The vital roles of thyroid hormone in multiple aspects of perinatal brain development have been known for over a century. In the last decades, the molecular mechanisms underlying effects of thyroid hormone on proliferation, differentiation, migration, synaptogenesis, and myelination in the developing nervous system have been gradually dissected.
However, recent data reveal that thyroid signaling influences neuronal development throughout life, from early embryogenesis to the neurogenesis in the adult brain. This review deals with the latter phase and analyses current knowledge on the role of T3, the active form of thyroid hormone, and its receptors in regulating neural stem cell function in the hippocampus and the subventricular zone, the two principal sites harboring neurogenesis in the adult mammalian brain.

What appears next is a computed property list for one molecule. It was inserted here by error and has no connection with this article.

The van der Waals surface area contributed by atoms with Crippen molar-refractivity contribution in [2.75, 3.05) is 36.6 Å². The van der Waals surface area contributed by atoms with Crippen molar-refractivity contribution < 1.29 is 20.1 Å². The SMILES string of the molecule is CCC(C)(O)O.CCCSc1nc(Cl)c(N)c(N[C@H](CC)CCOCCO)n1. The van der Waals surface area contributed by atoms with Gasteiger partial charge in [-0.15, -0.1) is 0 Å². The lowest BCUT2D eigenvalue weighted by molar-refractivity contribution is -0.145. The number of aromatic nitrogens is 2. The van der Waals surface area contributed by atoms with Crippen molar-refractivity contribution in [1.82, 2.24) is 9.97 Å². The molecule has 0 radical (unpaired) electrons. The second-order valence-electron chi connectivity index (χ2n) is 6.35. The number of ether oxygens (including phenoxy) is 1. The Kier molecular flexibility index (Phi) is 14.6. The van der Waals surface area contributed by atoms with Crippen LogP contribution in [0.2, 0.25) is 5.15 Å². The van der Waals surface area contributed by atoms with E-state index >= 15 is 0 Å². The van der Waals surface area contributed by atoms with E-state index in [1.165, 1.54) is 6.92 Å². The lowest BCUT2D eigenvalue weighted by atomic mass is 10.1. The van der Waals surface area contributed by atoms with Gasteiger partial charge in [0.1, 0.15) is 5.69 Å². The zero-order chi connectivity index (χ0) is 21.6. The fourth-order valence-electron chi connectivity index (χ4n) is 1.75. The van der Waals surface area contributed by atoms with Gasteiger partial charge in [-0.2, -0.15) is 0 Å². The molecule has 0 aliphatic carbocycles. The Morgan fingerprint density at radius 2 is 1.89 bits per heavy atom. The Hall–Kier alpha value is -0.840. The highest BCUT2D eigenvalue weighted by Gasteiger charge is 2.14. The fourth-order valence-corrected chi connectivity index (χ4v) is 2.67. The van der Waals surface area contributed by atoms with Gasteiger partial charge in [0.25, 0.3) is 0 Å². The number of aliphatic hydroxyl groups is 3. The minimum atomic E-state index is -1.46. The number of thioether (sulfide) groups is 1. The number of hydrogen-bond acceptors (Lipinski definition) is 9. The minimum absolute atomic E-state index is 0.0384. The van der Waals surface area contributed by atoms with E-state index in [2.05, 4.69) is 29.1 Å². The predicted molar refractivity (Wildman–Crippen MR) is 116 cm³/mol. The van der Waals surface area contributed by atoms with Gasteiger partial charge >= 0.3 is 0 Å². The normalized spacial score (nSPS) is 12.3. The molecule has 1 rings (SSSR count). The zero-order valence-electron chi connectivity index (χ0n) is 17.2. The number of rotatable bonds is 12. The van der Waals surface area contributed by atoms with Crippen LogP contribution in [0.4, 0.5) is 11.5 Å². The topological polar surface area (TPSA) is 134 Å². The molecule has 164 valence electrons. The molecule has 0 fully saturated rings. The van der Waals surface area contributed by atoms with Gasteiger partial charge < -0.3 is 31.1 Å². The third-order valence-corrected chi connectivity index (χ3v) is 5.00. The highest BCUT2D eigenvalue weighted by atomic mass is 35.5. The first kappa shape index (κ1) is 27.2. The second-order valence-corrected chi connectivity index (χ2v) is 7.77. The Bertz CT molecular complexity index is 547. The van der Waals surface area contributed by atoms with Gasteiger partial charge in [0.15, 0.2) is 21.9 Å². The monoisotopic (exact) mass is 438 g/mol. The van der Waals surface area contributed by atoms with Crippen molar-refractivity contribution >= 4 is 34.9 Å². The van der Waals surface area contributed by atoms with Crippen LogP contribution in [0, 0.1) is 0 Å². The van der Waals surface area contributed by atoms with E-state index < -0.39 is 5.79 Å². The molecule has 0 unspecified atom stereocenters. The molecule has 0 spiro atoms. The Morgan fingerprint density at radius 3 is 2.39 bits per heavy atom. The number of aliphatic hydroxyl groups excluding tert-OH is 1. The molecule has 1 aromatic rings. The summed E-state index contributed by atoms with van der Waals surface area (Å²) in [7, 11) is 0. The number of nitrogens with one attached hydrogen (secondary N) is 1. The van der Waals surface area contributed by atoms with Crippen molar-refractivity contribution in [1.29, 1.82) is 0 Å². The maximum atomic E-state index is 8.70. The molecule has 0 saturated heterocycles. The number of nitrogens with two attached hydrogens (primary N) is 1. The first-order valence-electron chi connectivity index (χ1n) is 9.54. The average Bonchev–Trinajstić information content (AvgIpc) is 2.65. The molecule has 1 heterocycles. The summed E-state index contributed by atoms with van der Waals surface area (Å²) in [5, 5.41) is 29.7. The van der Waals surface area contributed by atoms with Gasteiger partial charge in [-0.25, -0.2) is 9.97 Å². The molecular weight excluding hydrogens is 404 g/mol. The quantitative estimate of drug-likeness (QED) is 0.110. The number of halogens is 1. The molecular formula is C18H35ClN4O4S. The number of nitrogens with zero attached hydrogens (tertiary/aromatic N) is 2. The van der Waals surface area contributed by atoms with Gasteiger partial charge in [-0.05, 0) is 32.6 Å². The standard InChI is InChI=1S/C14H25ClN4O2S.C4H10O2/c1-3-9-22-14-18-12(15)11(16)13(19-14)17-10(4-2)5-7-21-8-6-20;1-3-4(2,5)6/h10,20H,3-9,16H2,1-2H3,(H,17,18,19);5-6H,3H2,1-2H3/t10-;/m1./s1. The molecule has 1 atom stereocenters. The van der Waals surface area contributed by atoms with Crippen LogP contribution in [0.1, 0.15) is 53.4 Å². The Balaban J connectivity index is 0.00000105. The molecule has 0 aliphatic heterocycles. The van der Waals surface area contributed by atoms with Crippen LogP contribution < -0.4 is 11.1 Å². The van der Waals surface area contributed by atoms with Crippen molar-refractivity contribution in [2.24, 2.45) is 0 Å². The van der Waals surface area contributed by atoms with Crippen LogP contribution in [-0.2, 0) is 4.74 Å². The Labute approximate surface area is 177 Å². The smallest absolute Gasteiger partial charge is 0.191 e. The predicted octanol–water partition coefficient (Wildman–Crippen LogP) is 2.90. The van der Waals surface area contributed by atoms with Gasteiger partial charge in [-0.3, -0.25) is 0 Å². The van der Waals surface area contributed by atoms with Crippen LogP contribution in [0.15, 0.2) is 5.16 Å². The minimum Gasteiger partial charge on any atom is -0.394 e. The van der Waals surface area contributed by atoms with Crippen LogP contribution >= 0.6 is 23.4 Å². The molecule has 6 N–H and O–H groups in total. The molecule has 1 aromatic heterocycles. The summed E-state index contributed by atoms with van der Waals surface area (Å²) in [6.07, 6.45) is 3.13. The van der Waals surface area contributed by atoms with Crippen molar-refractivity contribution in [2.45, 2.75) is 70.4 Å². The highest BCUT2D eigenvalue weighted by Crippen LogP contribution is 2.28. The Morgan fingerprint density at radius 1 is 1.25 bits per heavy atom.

In particular, we discuss the critical roles of T3 and TRα1 in commitment to a neuronal phenotype, a process that entails the repression of a number of genes notably that encoding the pluripotency factor, Sox2. Furthermore, the question of the relevance of thyroid hormone control of adult neurogenesis is considered in the context of brain aging, cognitive decline, and neurodegenerative disease.
Source: Front Endocrinol (Lausanne). 2014 Apr 28;5:62. doi: 10.3389/fendo.2014.00062. eCollection 2014.